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Helga Township farmer in court to 'protect livelihood'

A Helga Township farmer was in court Friday asking that a temporary restraining order prohibiting him from removing rocks and soil from his land be quashed.

Helga Township prevailed in obtaining the TRO last month when it alleged Doug Crosby was excavating for profit, which allegedly violated a township zoning ordinance. The township requested a permit for the activities and sued when it couldn't get Crosby to stop commercial trucks hauling "truckload after truckload after truckload of fill" from the property or get the permit, according to township attorney Robert Alsop.

Alsop told Judge Robert Tiffany the constant hauling was a nuisance to neighbors and a safety hazard for drivers.

The township, through its zoning ordinances, has the ability and the authority to regulate these restrictions on Crosby's land use, Alsop posited.

Crosby maintained the land is zoned for agricultural use, and he was preparing his property for grazing, as per a USDA contract he entered into.

His attorney Zenas Baer argued the excavation was incidental to farming, which is a permitted use under a state land use code. As such, he maintained no permit was necessary.

"Mr. Crosby is exercising his constitutional right to farm," Baer said. Improving his land for agricultural purposes is allowed, he said.

"Rocks that interfere with that improvement can be removed," he said. Baer complained that the TRO was obtained after a "one sided recitation of the facts" and that Helga Township "made a conscious effort not to describe the contours of this dispute."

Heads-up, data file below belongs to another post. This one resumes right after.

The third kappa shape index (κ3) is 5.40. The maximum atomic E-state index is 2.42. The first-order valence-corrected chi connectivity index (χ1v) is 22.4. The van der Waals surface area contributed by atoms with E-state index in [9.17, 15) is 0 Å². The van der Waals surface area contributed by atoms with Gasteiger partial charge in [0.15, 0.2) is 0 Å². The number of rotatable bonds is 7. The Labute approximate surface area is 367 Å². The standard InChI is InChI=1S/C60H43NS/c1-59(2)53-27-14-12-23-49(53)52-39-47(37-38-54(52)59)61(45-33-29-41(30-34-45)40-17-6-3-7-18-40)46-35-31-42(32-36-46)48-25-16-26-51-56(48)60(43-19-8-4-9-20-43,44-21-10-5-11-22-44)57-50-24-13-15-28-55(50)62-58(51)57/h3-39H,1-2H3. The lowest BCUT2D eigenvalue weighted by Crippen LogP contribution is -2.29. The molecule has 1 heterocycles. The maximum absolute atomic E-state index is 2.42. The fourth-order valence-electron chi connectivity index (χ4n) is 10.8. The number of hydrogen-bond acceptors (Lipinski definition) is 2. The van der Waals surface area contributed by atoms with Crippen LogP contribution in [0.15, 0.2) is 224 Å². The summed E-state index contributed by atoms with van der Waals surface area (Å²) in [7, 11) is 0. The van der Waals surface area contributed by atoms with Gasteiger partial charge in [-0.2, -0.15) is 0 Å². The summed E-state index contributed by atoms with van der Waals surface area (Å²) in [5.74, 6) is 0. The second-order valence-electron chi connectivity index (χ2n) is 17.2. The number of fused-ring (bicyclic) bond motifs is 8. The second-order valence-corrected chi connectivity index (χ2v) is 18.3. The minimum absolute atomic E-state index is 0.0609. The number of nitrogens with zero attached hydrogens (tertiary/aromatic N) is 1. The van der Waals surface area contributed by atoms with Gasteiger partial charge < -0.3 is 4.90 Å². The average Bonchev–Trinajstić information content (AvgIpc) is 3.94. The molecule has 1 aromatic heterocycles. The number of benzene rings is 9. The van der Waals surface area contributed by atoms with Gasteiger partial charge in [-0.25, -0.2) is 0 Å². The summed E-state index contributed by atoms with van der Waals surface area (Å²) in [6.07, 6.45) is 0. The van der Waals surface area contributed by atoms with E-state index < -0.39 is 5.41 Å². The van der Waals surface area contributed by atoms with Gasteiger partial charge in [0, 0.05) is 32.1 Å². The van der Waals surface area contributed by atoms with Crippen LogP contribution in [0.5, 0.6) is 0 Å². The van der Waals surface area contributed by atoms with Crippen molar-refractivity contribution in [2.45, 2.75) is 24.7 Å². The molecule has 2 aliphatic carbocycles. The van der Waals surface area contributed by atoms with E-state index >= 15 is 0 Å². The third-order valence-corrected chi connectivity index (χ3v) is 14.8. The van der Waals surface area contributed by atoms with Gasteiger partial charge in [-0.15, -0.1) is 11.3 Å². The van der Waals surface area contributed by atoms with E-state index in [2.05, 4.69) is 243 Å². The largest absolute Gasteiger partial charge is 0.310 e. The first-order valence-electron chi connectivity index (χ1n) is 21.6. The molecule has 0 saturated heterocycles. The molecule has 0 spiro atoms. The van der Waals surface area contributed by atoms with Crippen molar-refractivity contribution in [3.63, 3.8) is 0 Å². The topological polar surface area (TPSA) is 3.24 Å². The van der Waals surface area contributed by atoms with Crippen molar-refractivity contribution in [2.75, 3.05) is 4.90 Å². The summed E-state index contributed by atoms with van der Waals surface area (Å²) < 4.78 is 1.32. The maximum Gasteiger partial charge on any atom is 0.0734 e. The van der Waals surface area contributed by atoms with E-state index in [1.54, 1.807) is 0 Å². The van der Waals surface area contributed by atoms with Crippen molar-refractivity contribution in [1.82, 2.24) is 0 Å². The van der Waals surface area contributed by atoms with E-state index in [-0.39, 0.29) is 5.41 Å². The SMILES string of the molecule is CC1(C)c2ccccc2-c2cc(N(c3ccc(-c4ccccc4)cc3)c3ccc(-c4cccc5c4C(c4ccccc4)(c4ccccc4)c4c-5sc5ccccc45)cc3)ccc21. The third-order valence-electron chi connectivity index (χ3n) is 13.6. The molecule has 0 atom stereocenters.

Crosby said deeper excavation was necessary because rocks keep popping up to the topsoil.

Baer maintained the excavation was an "accessory" use of the land that would not cause "irreparable harm" to the township.

"They're trying to get the upper hand on citizens of the township" by insisting the activity be permitted.

"Your position is that your client needs no permit?" Tiffany queried from the bench. "Doesn't taking hundreds, thousands of acres of soil strain the reasonable interpretation of farming?"

Baer argued the township was using "bootstrap logic" to bolster its case.

Tillage equipment is necessary to prepare the land for custom grazing paddocks. To do that, some excavation and truck activity must occur, he said. Further, the ordinance actually prohibits the issuance of an interim use permit, which the township zoning requires.

"The township is reach­­ing for a remote provision to try to stop this," Baer said.

"If Crosby gets an interim use permit would he be prohibited?" the judge asked.

"I can't predict what would happen but he needs to start with a permit," Alsop suggested.

"There's a lot of jousting here," the dubious judge said. "Maybe you can both achieve what you both want to achieve."

The permit was the way to start. Baer nixed that suggestion, saying Crosby was not optimistic he would be granted one.

"He doesn't have confidence this application would be taken seriously."

The zoning ordinances have been an infraction on Crosby's "private property rights," Baer said, because his desire to hold a rodeo and other horse events was previously vetoed by the township.

Baer again said the excavation was being carried out as part of the agricultural function, not a separate independent activity.

"The public interest is to preserve private property rights over regulation," Baer implored the judge.

Alsop maintained Helga Township would be irreparably harmed if it could not prevent direct violations of its own ordinances or enforce its own zoning codes.

Further, he said Crosby had produced no contracts that he claimed existed with the USDA, which necessitated the rock removal.

Tiffany took the matter under advisement. But he seemed troubled that Crosby could remove the rocks and pile them, but was unable to legally move them from he property.

Sarah Smith

Sarah Smith is the outdoors editor. She covers courts, business and breaking news in addition to outdoors events.

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